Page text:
The current contract with the Police Officer’s Guild runs through the end of 2020, and the City has provided notice to begin negotiations on a new contract.

SMC 4.04.120 (G) states, “The City of Seattle will consider in good faith whether and how to carry forward the interests expressed at the public hearing. Those suggested changes that are legally required to be bargained with the SPOG, SPMA or their successor labor organizations will be considered by the City, in good faith, for inclusion in negotiations but the views expressed in the public hearing will not dictate the city’s position during bargaining.”


Sound Transit Online Forum for light rail to West Seattle

Sound Transit has begun environmental review for light rail to West Seattle, and is studying alternatives approved by the Sound Transit Board.

If you couldn’t attend last week’s Sound Transit outreach event, you can still provide input as part of the process for the Draft Environmental Impact Statement (EIS).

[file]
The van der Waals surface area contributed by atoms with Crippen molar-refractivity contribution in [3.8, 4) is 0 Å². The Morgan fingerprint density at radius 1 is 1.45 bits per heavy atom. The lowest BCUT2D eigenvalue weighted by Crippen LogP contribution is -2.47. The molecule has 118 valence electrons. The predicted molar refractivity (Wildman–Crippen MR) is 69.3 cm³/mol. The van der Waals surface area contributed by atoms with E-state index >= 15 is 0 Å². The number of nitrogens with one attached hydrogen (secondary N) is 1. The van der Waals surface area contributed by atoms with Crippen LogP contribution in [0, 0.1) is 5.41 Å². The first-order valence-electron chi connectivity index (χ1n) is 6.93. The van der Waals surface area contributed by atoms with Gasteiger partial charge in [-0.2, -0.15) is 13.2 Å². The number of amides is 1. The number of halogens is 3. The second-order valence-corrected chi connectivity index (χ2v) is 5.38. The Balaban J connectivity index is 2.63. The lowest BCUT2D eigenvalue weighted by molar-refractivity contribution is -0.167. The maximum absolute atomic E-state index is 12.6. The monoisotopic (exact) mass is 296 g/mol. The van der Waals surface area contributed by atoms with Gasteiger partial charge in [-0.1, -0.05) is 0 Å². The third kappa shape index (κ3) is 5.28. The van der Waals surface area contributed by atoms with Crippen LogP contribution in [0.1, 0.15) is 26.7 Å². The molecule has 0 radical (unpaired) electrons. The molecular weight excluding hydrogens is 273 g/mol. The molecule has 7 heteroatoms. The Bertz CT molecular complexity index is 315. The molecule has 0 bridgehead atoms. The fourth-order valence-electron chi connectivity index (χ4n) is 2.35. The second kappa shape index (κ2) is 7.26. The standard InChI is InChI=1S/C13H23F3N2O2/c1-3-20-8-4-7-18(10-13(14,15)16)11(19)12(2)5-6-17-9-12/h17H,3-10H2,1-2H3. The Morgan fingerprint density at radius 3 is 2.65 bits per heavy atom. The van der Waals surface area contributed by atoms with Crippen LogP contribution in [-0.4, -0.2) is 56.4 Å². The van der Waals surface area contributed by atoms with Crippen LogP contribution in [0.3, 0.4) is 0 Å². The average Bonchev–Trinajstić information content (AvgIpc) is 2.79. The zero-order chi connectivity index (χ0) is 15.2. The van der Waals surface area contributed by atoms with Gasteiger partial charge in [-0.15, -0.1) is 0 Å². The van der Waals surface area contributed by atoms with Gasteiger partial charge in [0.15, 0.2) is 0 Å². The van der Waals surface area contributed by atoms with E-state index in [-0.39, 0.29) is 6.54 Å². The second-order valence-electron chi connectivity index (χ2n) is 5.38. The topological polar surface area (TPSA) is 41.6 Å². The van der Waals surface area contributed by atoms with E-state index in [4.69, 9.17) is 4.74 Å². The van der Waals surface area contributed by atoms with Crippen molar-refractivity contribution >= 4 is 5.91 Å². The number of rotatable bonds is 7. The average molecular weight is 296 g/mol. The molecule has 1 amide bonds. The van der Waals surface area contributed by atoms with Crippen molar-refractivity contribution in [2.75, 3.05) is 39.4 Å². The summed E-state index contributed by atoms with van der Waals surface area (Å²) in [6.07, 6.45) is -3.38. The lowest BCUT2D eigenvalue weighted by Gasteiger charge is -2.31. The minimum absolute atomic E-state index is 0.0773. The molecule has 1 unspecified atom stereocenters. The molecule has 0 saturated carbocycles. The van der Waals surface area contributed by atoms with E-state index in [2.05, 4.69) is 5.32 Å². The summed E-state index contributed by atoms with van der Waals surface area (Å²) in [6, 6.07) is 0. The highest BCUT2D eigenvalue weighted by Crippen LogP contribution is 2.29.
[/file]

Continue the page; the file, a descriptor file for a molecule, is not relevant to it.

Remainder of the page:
Sound Transit is requesting comments about neighborhood priorities, based on the station locations they will be studying in the Draft EIS.

Here’s a link to the survey, and the project page.


Parks Wants Your Input on Trail and Wayfinding Improvements for Delridge

The Seattle Department of Parks and Recreation is working on updates to SW Brandon & SW Findley Streets for trail improvements and wayfinding. Come join the Parks Departments at Greg Davis Park (corner of 26th Ave SW and SW Brandon St) between 11am and 1pm on Saturday, December 7.

If you can’t make it and want to stay up to date on the project you can check it out here.